– USGI mags have outlasted all of the other brands. We use UGSI (Brownell’s with tan follower) and on a mag for mag basis, they have outlasted Pmags and a few of the other mags that we get from mfg’ers with new weapons. We don’t have to worry about various generations with different weapons like the MR556, SCAR, F2000, Tavor or a couple of others that use AR15/M4 magazines.

You can read the original post over at Some of the comments are at least entertaining. But further down, there’s another really important take away regarding your favorite brand of lube. Specifically, Henderson says, “All of the lubes we have ever used worked as long as we continued to lube the weapons. Some lubes lasted longer than others but again… they ALL worked as advertised.” I honestly can’t disagree with him but, keep in mind, this is under range conditions. Our own experience at GOTR is that some of the bio-degradable, food or plant based lubricants out there seem to present issues in freezing temperatures. That said, WE do not have enough data on this to tell you definitively that the failures we have seen were directly attributable to the lubricants themselves or, as the manufacturers suggested, excessive/improper application of the product. Again, the original post and thread are worth a read and can be found here.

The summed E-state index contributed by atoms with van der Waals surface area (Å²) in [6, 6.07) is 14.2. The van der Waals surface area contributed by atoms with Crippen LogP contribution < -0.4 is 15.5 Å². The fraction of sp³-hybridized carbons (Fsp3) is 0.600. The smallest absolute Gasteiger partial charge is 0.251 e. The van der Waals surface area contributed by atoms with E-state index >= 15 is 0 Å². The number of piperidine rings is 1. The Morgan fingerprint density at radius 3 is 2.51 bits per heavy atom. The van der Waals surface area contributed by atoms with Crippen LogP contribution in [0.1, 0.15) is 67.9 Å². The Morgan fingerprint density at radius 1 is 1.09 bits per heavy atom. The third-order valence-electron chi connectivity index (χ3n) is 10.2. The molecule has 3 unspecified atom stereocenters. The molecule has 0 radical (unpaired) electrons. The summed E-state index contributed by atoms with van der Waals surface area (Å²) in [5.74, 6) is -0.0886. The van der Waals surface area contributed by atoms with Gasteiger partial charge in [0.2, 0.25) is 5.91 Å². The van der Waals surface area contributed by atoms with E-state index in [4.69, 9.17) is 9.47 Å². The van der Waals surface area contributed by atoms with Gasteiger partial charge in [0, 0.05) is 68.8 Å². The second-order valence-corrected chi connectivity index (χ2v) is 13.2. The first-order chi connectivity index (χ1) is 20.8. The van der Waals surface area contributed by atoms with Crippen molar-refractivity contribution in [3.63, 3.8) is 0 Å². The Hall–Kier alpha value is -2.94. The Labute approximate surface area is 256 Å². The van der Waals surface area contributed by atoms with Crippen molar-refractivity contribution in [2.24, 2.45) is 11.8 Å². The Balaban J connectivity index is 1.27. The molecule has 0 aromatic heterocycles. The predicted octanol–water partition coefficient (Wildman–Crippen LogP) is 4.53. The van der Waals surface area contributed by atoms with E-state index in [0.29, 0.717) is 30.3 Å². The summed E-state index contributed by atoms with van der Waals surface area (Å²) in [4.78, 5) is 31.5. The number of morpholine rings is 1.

The myth of over lubrication according to Larry Vickers

We have long had debates about gun maintenance. One of the biggest is the issue of lubrication. Especially with regard to how much lube is enough. Now, I have said many times, an oily gun is a happy gun. I didn’t make that up, it comes from old school Army guys who, sadly, are long dead. But, it is not an uncommon saying in the gun business. At any rate, Larry Vickers and the guys at TacTV have done a video to, as they put it, dispel the myth of over lubrication. It’s pretty convincing to me.